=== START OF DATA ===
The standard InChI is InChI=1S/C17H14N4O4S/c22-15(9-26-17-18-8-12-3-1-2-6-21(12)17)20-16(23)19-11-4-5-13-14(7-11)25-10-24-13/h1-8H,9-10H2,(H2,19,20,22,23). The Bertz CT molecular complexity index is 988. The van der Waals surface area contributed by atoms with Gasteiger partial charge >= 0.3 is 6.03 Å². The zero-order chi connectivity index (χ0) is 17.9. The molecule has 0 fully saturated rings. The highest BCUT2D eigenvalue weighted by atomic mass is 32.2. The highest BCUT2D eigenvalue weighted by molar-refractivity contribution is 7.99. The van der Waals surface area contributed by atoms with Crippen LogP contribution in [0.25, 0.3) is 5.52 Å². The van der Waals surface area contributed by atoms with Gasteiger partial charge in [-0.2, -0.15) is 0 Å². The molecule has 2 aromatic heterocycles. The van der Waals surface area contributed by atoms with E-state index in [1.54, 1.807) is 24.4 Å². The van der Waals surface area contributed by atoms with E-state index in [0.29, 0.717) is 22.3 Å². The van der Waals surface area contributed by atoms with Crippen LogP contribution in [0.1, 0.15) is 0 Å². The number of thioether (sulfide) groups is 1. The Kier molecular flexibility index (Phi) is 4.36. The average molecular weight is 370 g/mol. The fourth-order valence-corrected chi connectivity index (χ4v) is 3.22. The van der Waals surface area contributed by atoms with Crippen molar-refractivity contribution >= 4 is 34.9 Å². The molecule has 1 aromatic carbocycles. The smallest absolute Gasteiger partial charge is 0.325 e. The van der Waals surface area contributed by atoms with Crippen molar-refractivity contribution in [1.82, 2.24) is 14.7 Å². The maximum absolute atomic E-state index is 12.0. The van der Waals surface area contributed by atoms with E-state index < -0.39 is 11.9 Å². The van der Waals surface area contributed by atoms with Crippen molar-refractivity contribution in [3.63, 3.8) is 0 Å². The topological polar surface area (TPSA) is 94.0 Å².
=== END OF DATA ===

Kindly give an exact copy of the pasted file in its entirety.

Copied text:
The standard InChI is InChI=1S/C17H14N4O4S/c22-15(9-26-17-18-8-12-3-1-2-6-21(12)17)20-16(23)19-11-4-5-13-14(7-11)25-10-24-13/h1-8H,9-10H2,(H2,19,20,22,23). The Bertz CT molecular complexity index is 988. The van der Waals surface area contributed by atoms with Gasteiger partial charge >= 0.3 is 6.03 Å². The zero-order chi connectivity index (χ0) is 17.9. The molecule has 0 fully saturated rings. The highest BCUT2D eigenvalue weighted by atomic mass is 32.2. The highest BCUT2D eigenvalue weighted by molar-refractivity contribution is 7.99. The van der Waals surface area contributed by atoms with Crippen LogP contribution in [0.25, 0.3) is 5.52 Å². The van der Waals surface area contributed by atoms with Gasteiger partial charge in [-0.2, -0.15) is 0 Å². The molecule has 2 aromatic heterocycles. The van der Waals surface area contributed by atoms with E-state index in [1.54, 1.807) is 24.4 Å². The van der Waals surface area contributed by atoms with E-state index in [0.29, 0.717) is 22.3 Å². The van der Waals surface area contributed by atoms with Crippen LogP contribution in [0.1, 0.15) is 0 Å². The number of thioether (sulfide) groups is 1. The Kier molecular flexibility index (Phi) is 4.36. The average molecular weight is 370 g/mol. The fourth-order valence-corrected chi connectivity index (χ4v) is 3.22. The van der Waals surface area contributed by atoms with Crippen molar-refractivity contribution >= 4 is 34.9 Å². The molecule has 1 aromatic carbocycles. The smallest absolute Gasteiger partial charge is 0.325 e. The van der Waals surface area contributed by atoms with Crippen molar-refractivity contribution in [1.82, 2.24) is 14.7 Å². The maximum absolute atomic E-state index is 12.0. The van der Waals surface area contributed by atoms with E-state index < -0.39 is 11.9 Å². The van der Waals surface area contributed by atoms with Crippen molar-refractivity contribution in [3.63, 3.8) is 0 Å². The topological polar surface area (TPSA) is 94.0 Å².